The head of the EU’s drug regulator struck a reassuring tone following reports that the newest coronavirus variant, named Omicron, had spread to many countries.
“We know that viruses mutate, and we’re prepared,” said Emer Cooke, the executive director of the European Medicines Agency, said in testimony to the European Parliament’s health committee Tuesday.
FCooke said that regulations have already been in place since February allowing vaccine makers to fast-track the approval process if modified coronavirus vaccines are needed.
In any case, a careful assessment was needed to say whether a modified vaccine was actually required for the new variant, specified Cooke. The large number of mutations found in the Omicron variant — particularly in the crucial spike protein — have raised concerns that it might be able to bypass immunity granted by existing vaccines.
“We have contingency plans in place,” said Cooke, who added that the agency was working with other regulators, as well as with the World Health Organization and the European Centre for Disease Prevention and Control, to prepare for any worst-case scenarios.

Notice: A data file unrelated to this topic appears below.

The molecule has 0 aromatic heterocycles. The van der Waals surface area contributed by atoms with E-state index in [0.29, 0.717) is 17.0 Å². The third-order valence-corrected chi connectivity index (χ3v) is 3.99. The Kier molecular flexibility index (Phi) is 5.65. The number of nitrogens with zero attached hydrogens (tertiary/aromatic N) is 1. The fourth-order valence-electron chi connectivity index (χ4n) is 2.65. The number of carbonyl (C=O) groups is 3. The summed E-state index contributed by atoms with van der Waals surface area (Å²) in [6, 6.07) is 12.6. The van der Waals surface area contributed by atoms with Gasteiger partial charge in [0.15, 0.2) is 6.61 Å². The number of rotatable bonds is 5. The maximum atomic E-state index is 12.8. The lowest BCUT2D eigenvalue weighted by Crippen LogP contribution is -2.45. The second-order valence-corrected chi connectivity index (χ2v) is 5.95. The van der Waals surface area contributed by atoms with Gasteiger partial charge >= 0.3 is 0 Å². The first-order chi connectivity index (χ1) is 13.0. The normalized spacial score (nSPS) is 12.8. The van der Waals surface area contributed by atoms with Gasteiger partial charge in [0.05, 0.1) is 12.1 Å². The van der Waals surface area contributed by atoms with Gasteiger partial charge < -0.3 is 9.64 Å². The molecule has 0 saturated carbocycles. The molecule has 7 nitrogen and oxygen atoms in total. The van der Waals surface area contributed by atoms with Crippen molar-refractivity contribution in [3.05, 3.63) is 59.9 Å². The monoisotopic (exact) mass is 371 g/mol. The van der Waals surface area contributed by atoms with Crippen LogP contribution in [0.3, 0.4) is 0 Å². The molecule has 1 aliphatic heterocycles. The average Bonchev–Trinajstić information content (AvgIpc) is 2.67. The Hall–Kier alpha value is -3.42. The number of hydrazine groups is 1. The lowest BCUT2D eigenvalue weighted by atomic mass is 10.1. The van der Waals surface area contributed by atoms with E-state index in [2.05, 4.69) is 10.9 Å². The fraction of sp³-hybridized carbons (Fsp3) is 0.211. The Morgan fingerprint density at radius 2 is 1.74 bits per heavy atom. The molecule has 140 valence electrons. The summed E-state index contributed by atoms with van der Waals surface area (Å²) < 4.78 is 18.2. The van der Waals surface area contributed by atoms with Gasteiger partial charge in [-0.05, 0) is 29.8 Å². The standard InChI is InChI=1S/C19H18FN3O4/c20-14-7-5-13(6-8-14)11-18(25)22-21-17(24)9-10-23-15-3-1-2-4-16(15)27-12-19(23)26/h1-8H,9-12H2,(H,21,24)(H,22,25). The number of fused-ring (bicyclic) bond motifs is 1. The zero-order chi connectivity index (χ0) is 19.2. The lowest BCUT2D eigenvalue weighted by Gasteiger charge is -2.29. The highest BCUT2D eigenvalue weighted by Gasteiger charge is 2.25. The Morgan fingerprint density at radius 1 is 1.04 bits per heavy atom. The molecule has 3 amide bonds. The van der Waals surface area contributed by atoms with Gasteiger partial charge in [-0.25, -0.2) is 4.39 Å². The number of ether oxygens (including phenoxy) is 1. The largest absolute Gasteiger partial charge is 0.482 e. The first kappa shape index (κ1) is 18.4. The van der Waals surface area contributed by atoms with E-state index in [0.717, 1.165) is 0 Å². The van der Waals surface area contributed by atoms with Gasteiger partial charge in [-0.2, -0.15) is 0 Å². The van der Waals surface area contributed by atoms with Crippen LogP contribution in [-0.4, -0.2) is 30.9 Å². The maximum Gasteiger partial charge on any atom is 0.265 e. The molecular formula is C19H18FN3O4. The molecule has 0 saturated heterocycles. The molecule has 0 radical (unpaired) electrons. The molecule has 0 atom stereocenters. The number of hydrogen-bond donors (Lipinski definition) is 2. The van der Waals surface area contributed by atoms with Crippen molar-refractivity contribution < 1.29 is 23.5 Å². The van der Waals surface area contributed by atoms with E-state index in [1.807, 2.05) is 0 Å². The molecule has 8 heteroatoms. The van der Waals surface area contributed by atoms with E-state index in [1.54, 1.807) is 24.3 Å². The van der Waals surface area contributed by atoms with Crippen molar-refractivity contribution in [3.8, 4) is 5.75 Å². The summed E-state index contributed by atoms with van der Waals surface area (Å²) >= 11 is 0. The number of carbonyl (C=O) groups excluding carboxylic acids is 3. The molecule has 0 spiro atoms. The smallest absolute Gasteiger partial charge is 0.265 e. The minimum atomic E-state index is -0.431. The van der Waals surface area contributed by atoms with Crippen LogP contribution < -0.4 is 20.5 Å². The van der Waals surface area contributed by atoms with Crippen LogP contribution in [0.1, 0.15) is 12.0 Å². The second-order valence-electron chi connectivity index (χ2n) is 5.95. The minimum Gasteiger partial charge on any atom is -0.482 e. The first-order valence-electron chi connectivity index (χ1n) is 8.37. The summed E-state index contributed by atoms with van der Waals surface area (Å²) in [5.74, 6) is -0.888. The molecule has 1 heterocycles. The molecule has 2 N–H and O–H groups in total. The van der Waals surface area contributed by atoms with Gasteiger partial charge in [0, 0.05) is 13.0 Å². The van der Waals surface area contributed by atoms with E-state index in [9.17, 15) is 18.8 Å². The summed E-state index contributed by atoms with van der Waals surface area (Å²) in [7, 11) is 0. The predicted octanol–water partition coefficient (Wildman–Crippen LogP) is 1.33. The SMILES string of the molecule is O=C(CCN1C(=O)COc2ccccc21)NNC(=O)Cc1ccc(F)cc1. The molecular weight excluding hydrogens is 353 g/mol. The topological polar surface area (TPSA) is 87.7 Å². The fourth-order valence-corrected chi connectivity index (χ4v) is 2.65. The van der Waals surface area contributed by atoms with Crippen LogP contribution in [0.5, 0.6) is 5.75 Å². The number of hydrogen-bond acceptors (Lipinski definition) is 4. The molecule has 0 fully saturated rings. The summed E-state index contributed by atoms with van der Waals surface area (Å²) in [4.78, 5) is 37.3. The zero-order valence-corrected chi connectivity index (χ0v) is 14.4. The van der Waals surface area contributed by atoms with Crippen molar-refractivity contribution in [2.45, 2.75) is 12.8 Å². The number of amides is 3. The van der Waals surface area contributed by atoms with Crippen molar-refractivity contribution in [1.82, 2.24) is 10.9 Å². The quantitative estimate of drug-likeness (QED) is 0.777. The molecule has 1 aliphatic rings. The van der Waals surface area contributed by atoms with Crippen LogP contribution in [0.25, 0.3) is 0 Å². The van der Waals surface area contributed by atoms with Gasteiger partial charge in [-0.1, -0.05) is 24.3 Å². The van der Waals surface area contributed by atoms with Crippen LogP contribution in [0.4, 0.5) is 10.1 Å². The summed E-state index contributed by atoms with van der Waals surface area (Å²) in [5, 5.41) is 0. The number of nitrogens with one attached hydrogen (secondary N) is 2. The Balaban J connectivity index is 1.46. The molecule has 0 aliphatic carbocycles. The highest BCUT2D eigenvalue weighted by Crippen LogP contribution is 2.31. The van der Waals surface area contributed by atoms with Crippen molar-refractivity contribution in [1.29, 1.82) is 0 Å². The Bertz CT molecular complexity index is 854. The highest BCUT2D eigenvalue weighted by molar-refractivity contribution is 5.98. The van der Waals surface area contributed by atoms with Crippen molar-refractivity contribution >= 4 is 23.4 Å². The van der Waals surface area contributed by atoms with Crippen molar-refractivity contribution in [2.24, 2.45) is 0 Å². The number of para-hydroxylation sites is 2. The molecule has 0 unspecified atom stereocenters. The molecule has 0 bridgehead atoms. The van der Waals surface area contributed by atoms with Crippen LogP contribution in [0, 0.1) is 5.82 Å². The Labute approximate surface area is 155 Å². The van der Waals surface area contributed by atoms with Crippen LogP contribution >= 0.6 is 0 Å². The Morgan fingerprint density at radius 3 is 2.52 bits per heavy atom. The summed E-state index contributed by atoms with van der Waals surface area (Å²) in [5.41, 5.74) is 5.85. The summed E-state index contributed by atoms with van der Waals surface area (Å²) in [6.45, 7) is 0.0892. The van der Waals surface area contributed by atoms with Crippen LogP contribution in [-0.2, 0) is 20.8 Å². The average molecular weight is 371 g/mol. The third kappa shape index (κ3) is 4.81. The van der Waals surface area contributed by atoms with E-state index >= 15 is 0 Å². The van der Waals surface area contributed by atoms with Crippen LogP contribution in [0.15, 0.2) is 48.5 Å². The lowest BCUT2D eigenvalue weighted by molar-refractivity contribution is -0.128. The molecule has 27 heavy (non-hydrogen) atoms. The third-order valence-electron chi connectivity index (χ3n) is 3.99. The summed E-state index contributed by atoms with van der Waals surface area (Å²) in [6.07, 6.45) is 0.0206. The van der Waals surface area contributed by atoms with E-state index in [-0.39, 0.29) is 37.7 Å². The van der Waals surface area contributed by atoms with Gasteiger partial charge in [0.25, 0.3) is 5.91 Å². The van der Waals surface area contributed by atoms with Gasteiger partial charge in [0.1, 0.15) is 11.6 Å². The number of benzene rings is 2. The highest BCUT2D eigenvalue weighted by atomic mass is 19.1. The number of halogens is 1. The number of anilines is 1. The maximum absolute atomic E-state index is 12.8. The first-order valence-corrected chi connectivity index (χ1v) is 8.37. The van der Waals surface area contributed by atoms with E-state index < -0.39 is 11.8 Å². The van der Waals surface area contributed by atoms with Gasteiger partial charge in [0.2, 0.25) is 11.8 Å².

The EMA head added that compared to last winter the bloc was in a much better situation, with “more tools” in place.
She detailed how vaccines were working — pointing to her home country of Ireland where 93 percent of the adult population was immunized. COVID-19 deaths per million in Ireland stood at 15, versus the 250 per million registered in two unnamed EU countries with vaccination rates below 50 percent.
Meanwhile, authorization of the Novavax vaccine could happen in a “matter of weeks,” said Cooke, adding that the regulator was working on a strategy for mix-and-match boosters that will be published soon, possibly by the end of the week.
Cooke also said that the EMA was working with member countries to provide them advice on emergency use of the new antiviral pills developed by Merck and by Pfizer ahead of EU-level marketing authorization.